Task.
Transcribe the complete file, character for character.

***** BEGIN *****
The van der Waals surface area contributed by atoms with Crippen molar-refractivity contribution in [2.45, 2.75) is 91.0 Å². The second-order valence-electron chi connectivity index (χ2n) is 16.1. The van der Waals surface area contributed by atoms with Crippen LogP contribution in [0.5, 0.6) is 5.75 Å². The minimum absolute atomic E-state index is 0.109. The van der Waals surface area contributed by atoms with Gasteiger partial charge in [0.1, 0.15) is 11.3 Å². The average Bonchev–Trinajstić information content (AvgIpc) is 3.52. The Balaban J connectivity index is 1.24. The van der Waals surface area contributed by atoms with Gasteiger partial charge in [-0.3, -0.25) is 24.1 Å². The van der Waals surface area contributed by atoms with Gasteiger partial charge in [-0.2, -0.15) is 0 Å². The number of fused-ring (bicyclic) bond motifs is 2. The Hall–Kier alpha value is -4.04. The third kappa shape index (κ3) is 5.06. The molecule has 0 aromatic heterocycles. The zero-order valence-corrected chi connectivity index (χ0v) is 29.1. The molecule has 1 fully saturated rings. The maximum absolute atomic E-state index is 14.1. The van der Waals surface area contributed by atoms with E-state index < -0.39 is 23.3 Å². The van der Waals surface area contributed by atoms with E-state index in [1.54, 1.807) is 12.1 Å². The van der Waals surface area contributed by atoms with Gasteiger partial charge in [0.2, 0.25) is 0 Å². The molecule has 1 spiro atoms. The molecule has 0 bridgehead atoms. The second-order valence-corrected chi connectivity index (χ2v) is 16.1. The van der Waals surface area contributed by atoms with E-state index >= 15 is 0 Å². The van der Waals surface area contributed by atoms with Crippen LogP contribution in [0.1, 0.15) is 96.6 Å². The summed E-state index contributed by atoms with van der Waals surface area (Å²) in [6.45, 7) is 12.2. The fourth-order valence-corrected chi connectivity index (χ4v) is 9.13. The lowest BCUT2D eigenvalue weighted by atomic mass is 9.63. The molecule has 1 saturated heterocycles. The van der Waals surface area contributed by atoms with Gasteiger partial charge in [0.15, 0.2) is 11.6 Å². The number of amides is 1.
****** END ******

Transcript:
The van der Waals surface area contributed by atoms with Crippen molar-refractivity contribution in [2.45, 2.75) is 91.0 Å². The second-order valence-electron chi connectivity index (χ2n) is 16.1. The van der Waals surface area contributed by atoms with Crippen LogP contribution in [0.5, 0.6) is 5.75 Å². The minimum absolute atomic E-state index is 0.109. The van der Waals surface area contributed by atoms with Gasteiger partial charge in [0.1, 0.15) is 11.3 Å². The average Bonchev–Trinajstić information content (AvgIpc) is 3.52. The Balaban J connectivity index is 1.24. The van der Waals surface area contributed by atoms with Gasteiger partial charge in [-0.3, -0.25) is 24.1 Å². The van der Waals surface area contributed by atoms with Gasteiger partial charge in [-0.2, -0.15) is 0 Å². The number of fused-ring (bicyclic) bond motifs is 2. The Hall–Kier alpha value is -4.04. The third kappa shape index (κ3) is 5.06. The molecule has 0 aromatic heterocycles. The zero-order valence-corrected chi connectivity index (χ0v) is 29.1. The molecule has 1 fully saturated rings. The maximum absolute atomic E-state index is 14.1. The van der Waals surface area contributed by atoms with E-state index < -0.39 is 23.3 Å². The van der Waals surface area contributed by atoms with E-state index in [1.54, 1.807) is 12.1 Å². The van der Waals surface area contributed by atoms with Gasteiger partial charge in [0.2, 0.25) is 0 Å². The molecule has 1 spiro atoms. The molecule has 0 bridgehead atoms. The second-order valence-corrected chi connectivity index (χ2v) is 16.1. The van der Waals surface area contributed by atoms with E-state index >= 15 is 0 Å². The van der Waals surface area contributed by atoms with Crippen LogP contribution in [0.1, 0.15) is 96.6 Å². The summed E-state index contributed by atoms with van der Waals surface area (Å²) in [6.45, 7) is 12.2. The fourth-order valence-corrected chi connectivity index (χ4v) is 9.13. The lowest BCUT2D eigenvalue weighted by atomic mass is 9.63. The molecule has 1 saturated heterocycles. The van der Waals surface area contributed by atoms with Gasteiger partial charge in [0.15, 0.2) is 11.6 Å². The number of amides is 1.